Friday, 17 April 2015

Calling socio-economic challenges xenophobic is shortsighted: By T.M Ngesi

Foreign nationals that were chased away the previous night from the community of Bottle's brush informal settlement in Chatsworth fetching their belongings as the leave the area for safer place during the recent escalating xenophobia attacks on them across the Province.
Image by: The Times

This desire is not different from what the global and regional elites are trying to do in the whole world and continents.
The use of words and their meaning is therefore very important. For instance we are called African brothers and sisters and we all know there is nothing like that. The entire continent is infested by leaders who kill their own and deprive them of economic opportunities. (Hence some of them come here).

If you do not believe me ask anyone for a definition of African and you will get answers as many as the people you ask. Secondly in South Africa we experimented with what is called UBUNTU. Those who were at the forefront of that experiment (mostly politicians) told us that it means you are because I am.
The truth has been that a few people have made it their business to loot state resources in the name of Black Economic Empowerment. These few do not care if millions have no jobs and cannot provide for their families. The few jobs that become available are reserved for a few who are politically connected comrades.

Presently we have a fight mostly within the South African informal economy where South Africans feels hardly done by a government and a business sector which has set idle when people break every laws of the country.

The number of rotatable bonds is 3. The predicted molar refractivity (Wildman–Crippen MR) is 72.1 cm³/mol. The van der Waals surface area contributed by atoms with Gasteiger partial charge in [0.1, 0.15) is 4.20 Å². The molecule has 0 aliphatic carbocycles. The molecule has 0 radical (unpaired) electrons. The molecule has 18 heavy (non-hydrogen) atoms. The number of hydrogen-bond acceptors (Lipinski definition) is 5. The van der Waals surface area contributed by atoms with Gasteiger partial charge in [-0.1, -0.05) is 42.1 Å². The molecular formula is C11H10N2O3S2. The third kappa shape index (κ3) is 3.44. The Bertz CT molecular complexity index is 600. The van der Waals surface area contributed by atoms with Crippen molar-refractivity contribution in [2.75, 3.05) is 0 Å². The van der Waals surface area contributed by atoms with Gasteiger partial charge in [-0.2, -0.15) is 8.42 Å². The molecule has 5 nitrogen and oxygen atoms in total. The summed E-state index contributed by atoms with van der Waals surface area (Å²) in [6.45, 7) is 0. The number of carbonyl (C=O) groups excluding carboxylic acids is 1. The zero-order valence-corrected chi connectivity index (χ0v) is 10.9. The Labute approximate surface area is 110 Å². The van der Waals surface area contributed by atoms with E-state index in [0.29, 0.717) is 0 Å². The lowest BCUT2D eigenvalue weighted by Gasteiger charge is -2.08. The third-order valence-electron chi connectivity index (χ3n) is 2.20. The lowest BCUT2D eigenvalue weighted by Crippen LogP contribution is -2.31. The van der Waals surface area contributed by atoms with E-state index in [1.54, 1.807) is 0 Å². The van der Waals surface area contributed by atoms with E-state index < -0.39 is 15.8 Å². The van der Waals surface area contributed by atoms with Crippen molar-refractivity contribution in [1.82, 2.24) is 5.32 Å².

In this informal economy there are no rules, money is being laundered, crime is the norm, tax evasion and avoidance is the order to the day. South Africans are helplessly being turned into a welfare case whilst the government they voted for is looking the other way.

Why did it take a King Zwelithini to acknowledge the pain of unemployed South Africans, when the South African elite at best are quite, at worst blame the same South Africans for all sorts of things under the sun.
The word 'xenophobia' is a political construct meant to benefit the South African elite in their business dealings outside the country. To pretend and falsify history by saying that during apartheid South Africans were economic refugees in Africa will not help solve the violence taking place within the informal economy.

We need to address the problem, and in addressing the problem the South Africa elite must give all South Africans the voice to express themselves.
The SABC must become a true public broadcaster and give all South Africans a voice. South Africa must truly belong to all who live in it, and those who come from foreign lands must respect us and follow due process if they want to belong to this great country that has experienced so much pain.
Proudly South African   

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